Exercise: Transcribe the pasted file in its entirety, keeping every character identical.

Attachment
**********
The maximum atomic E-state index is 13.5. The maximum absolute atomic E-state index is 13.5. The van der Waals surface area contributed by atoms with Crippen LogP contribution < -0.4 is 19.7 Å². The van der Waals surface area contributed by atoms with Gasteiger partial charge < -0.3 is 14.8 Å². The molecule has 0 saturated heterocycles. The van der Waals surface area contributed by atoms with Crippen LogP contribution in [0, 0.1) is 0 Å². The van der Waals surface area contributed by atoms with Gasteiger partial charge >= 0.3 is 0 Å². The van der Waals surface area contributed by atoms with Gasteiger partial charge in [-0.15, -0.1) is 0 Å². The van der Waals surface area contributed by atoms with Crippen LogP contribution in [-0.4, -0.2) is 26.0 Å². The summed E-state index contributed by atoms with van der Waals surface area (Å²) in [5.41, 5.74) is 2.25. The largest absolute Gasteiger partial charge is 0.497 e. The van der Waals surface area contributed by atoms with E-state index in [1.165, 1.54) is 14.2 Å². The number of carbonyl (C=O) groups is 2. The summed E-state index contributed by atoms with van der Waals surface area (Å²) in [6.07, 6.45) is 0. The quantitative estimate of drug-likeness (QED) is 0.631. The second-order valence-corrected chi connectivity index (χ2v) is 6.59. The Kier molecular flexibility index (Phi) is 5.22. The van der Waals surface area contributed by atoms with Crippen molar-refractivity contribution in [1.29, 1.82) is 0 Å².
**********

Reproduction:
The maximum atomic E-state index is 13.5. The maximum absolute atomic E-state index is 13.5. The van der Waals surface area contributed by atoms with Crippen LogP contribution < -0.4 is 19.7 Å². The van der Waals surface area contributed by atoms with Gasteiger partial charge < -0.3 is 14.8 Å². The molecule has 0 saturated heterocycles. The van der Waals surface area contributed by atoms with Crippen LogP contribution in [0, 0.1) is 0 Å². The van der Waals surface area contributed by atoms with Gasteiger partial charge >= 0.3 is 0 Å². The van der Waals surface area contributed by atoms with Gasteiger partial charge in [-0.15, -0.1) is 0 Å². The van der Waals surface area contributed by atoms with Crippen LogP contribution in [-0.4, -0.2) is 26.0 Å². The summed E-state index contributed by atoms with van der Waals surface area (Å²) in [5.41, 5.74) is 2.25. The largest absolute Gasteiger partial charge is 0.497 e. The van der Waals surface area contributed by atoms with E-state index in [1.165, 1.54) is 14.2 Å². The number of carbonyl (C=O) groups is 2. The summed E-state index contributed by atoms with van der Waals surface area (Å²) in [6.07, 6.45) is 0. The quantitative estimate of drug-likeness (QED) is 0.631. The second-order valence-corrected chi connectivity index (χ2v) is 6.59. The Kier molecular flexibility index (Phi) is 5.22. The van der Waals surface area contributed by atoms with Crippen molar-refractivity contribution in [1.29, 1.82) is 0 Å².